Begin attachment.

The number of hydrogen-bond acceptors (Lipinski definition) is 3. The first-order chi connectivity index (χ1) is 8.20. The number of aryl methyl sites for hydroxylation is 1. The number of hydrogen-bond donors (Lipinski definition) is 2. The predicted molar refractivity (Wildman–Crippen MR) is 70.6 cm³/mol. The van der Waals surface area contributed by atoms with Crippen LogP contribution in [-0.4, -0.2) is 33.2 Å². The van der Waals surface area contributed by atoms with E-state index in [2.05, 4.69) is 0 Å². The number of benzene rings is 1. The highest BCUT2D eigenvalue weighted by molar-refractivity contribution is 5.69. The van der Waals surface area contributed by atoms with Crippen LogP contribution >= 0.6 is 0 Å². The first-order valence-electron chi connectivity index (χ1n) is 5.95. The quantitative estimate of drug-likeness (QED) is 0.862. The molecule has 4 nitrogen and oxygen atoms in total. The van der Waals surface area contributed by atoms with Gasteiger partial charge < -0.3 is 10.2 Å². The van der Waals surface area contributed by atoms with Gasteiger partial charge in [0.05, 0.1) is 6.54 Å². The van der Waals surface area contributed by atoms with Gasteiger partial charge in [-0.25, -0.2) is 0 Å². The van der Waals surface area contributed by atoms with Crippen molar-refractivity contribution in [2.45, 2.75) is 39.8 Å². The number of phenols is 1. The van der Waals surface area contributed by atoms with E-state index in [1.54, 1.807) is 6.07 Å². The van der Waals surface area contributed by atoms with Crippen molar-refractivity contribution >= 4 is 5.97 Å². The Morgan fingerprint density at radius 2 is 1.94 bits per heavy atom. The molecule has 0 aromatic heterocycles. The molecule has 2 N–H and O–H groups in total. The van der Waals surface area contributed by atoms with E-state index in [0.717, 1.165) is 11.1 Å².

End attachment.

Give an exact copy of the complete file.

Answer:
The number of hydrogen-bond acceptors (Lipinski definition) is 3. The first-order chi connectivity index (χ1) is 8.20. The number of aryl methyl sites for hydroxylation is 1. The number of hydrogen-bond donors (Lipinski definition) is 2. The predicted molar refractivity (Wildman–Crippen MR) is 70.6 cm³/mol. The van der Waals surface area contributed by atoms with Crippen LogP contribution in [-0.4, -0.2) is 33.2 Å². The van der Waals surface area contributed by atoms with E-state index in [2.05, 4.69) is 0 Å². The number of benzene rings is 1. The highest BCUT2D eigenvalue weighted by molar-refractivity contribution is 5.69. The van der Waals surface area contributed by atoms with Crippen LogP contribution >= 0.6 is 0 Å². The first-order valence-electron chi connectivity index (χ1n) is 5.95. The quantitative estimate of drug-likeness (QED) is 0.862. The molecule has 4 nitrogen and oxygen atoms in total. The van der Waals surface area contributed by atoms with Gasteiger partial charge < -0.3 is 10.2 Å². The van der Waals surface area contributed by atoms with Gasteiger partial charge in [0.05, 0.1) is 6.54 Å². The van der Waals surface area contributed by atoms with Gasteiger partial charge in [-0.25, -0.2) is 0 Å². The van der Waals surface area contributed by atoms with Crippen molar-refractivity contribution in [2.45, 2.75) is 39.8 Å². The number of phenols is 1. The van der Waals surface area contributed by atoms with E-state index in [1.54, 1.807) is 6.07 Å². The van der Waals surface area contributed by atoms with Crippen molar-refractivity contribution >= 4 is 5.97 Å². The Morgan fingerprint density at radius 2 is 1.94 bits per heavy atom. The molecule has 0 aromatic heterocycles. The molecule has 2 N–H and O–H groups in total. The van der Waals surface area contributed by atoms with E-state index in [0.717, 1.165) is 11.1 Å².